Did you think I was done exploring the struggles and truths of transition times? Are we ever really done with transition? Here’s Amy’s take on moving home after graduating a semester early.
I don’t like the in-between stages. I’m not sure anyone does. So when I came home after finishing university a semester early, I wasn’t sure what to expect. After sixteen and a half years in school, I had a routine down. In August, prepare for school and start classes. Early June, head home for summer vacation. Late August, repeat. But this year was different. I came home in February, not June, and my friends were all still in that routine, starting a new semester of classes and doing fun activities together while I sat at home trying to figure out a plan for this new stage of life.
After coming home, I took over caring for the family goldfish, Albert. He’s a happy fish, living in a good-sized container. He loves to swim around quickly to show off his gloriously large tail, and his bright orange coloring contrasts beautifully against the royal blue marbles at the bottom of his home. That is, for about a week and a half until his water gets dirty. All too quickly, the water takes on a dingy hue and poor Albert’s scales don’t seem quite as bright and happy. His water begins to evaporate, little by little, leaving a dirty ring around the top of the bowl and leaving Albert with less space to swim. Soon after these changes occur, I do what any good pet owner would. I scoop him into a small red cup and set him nearby on the counter while I scrub and rinse his little home until it’s clean and then fill it with fresh water so that he can swim freely and healthily again.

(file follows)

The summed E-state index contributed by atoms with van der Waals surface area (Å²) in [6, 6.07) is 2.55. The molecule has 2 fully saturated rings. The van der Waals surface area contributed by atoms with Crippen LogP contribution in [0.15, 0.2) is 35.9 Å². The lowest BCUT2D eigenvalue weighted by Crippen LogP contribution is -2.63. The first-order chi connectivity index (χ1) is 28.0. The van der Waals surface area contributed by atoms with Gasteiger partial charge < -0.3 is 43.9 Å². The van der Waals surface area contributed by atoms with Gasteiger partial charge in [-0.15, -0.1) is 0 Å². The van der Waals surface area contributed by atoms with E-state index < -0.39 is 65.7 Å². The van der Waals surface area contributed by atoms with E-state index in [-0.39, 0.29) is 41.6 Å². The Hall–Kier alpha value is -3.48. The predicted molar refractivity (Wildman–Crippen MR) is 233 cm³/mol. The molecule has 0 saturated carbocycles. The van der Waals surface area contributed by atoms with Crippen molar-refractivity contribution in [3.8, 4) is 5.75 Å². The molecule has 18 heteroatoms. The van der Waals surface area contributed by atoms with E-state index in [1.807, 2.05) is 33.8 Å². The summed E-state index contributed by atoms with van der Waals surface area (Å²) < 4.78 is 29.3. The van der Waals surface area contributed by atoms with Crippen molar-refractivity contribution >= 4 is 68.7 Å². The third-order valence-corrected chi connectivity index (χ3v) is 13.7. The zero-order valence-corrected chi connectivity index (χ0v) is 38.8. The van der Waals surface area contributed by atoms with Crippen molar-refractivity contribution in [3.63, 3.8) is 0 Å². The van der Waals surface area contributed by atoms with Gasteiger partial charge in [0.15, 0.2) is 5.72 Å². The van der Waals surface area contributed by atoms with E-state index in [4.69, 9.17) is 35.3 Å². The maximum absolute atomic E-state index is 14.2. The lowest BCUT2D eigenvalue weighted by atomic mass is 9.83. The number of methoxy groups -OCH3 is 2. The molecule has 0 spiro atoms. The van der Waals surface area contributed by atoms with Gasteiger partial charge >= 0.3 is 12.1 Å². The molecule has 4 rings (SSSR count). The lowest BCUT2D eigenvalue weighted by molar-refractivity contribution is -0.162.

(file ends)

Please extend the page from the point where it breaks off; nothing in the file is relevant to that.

The only problem is that Albert hates the red cup. His big tail is suddenly a hassle, encumbering his movement for the five minutes that he is in a smaller space. He wants to dart and dive, but the red cup is just big enough for him to move around a little while he waits for his home to be cleaned.
In many ways, I feel like Albert. In this time of transition between college and “real life,” I’m stuck at home. I had a routine, but I’m being thrown into a new one, and it feels confining. Unlike Albert, though, I know better things wait on the other side of this transition. I know the in-between stage is just that—a time in between two good things—and that after this stage, I will be in a much bigger bowl, with plenty of room to dart and dive and try new things and with space to open my talents up wide and grow in new ways.
Amy Gaasrud recently graduated from Taylor University where she studied Professional Writing. She currently works as a freelance proofreader for InterVarsity Press. When she’s not editing or writing, Amy loves baking, reading, and finding pictures of cute animals to send to her friends. To hear more from her, follow her on Twitter (@AmyGaasrud).